Updated: July 13, 2020 3:12:13 pm
If he had stuck to following trends, says composer-lyricist Mithoon, he wouldn’t have won 21 awards for Aashiqui 2. The creator of award-winning tracks, like “Banjaara” (Ek Villain), “Phir Bhi Tumko Chahunga” (Half Girlfriend), “Tum Hi Ho” (Aashiqui 2) and “Tujhe Kitna Chahne Lage” (Kabir Singh), prefers to pursue his style of music.
On the sidelines of MX Player’s Times of Music, Mithoon got candid with indianexpress.com, where he explained why despite starting off with remakes, he eventually turned towards original compositions. He also opened up about the changes he wishes to see in India’s music scene.
Here are excerpts from the conversation:
Q. Despite starting your career with two recreations – “Woh Lamhe Woh Baatein” and “Juda Hoke Bhi”, you chose to compose original music. What encouraged you to make the shift?
I came here to create original music. After those two songs, it was a conscious decision. Then my first song “Tere Bin” became a national rage in 2006. It’s simply about the joy of making something original. That fulfillment is beyond anything else.
Q. Does both writing and composing your songs provide more creative liberty?
It’s a spontaneous and joyful celebration. I wrote “Tum Hi Ho” and Mohit Suri and Arijit Singh insisted that I don’t change anything. Seeing their belief and excitement, I went with it. The song “Main Phir Bhi Tumko Chahunga” from Half Girlfriend was actually a nazm written by Manoj Muntashir in 2001. He gave it to me 15 years later and then I set it to music. That’s also an equally beautiful exchange for one man to think of something and the other, to bring a new perspective to it. So we celebrate all situations and collaborations; it’s not about one being better than the other.
Q. What changes do you wish to see in India’s music scene?
Music is constantly evolving. If challenges have increased, so have opportunities. Today, we have digital platforms where new artistes can connect directly with the audience. I’ve been through my share of challenges. A lot of people once told me to change my style of music because ballads didn’t work in Hindi films and it was dark music that was popular then. If I had listened to them, the music for Aashiqui 2 would have never happened.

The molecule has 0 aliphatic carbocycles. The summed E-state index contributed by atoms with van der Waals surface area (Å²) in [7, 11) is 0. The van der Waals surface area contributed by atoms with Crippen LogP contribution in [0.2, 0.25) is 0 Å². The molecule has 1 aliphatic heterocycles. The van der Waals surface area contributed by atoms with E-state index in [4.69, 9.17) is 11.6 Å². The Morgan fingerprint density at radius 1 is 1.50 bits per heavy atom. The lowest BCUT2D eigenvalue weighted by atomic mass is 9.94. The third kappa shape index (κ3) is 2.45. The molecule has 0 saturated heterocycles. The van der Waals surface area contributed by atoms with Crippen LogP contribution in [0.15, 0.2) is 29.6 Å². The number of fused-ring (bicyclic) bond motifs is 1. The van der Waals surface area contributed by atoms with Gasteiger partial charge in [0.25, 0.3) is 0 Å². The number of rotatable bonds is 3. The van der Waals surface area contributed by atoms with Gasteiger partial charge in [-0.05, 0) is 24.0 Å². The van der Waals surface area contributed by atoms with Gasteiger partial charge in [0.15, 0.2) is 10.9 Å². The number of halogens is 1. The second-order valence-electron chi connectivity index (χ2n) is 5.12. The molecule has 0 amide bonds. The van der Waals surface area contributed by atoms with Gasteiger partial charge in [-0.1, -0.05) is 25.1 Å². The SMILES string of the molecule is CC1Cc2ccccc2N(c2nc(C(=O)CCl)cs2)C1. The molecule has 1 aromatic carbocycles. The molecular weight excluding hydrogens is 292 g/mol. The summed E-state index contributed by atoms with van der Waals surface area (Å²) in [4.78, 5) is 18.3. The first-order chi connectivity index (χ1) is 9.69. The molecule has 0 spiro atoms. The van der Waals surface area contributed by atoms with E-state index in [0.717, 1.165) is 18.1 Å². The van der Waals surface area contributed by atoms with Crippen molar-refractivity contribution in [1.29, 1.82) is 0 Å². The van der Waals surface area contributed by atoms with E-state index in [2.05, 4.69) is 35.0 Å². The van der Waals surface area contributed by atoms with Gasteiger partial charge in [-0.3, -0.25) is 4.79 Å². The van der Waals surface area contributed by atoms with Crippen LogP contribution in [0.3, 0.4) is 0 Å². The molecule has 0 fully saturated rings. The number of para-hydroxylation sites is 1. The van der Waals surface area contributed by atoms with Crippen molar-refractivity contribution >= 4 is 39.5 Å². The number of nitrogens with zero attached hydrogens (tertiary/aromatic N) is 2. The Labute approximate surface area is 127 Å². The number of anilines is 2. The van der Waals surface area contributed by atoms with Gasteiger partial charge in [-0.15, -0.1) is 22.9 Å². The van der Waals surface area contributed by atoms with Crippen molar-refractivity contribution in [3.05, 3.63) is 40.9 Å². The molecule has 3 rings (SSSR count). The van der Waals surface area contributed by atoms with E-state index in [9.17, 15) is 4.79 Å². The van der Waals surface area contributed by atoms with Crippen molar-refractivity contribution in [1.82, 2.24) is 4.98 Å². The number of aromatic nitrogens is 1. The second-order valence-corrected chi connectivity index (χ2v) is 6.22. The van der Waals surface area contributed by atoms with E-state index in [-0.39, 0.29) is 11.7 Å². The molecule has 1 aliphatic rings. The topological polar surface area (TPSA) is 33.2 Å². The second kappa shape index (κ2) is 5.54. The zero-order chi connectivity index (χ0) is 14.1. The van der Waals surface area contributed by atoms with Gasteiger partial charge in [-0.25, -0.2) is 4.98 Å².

Q. What’s your take on Sonu Nigam’s recent revelations about “music mafia” and need for music companies to be kind to new talent?
On a human level, I definitely agree with him. I don’t think any person needs to be told to be kind and considerate. We are vulnerable and we need each other.
Q. What advice will you give to new talent?
Take Laxmikant-Pyarelal and the odds they had to fight to become the uncrowned kings of music. They were both outsiders to the city. These challenges have always been there, but talent is bigger than any individual or label. Even if it’s tough, just hold onto your guns, as the time will come when those same labels, who are opposing you today, will come to you.
Q. What has been your most favourite collaboration, and which singer you’d want to work with in future?
My most favourite collaboration has been with singer Roop Kumar Rathod in Anwar (2007). He is a jewel and deserves the Bharat Ratna. He has a lot more to give and is an ocean of talent.
I’m looking forward to recording with Sonu Nigam. I’ve always looked up to him as a vocalist. I think he is one of the most technically sound singers our country has ever produced.
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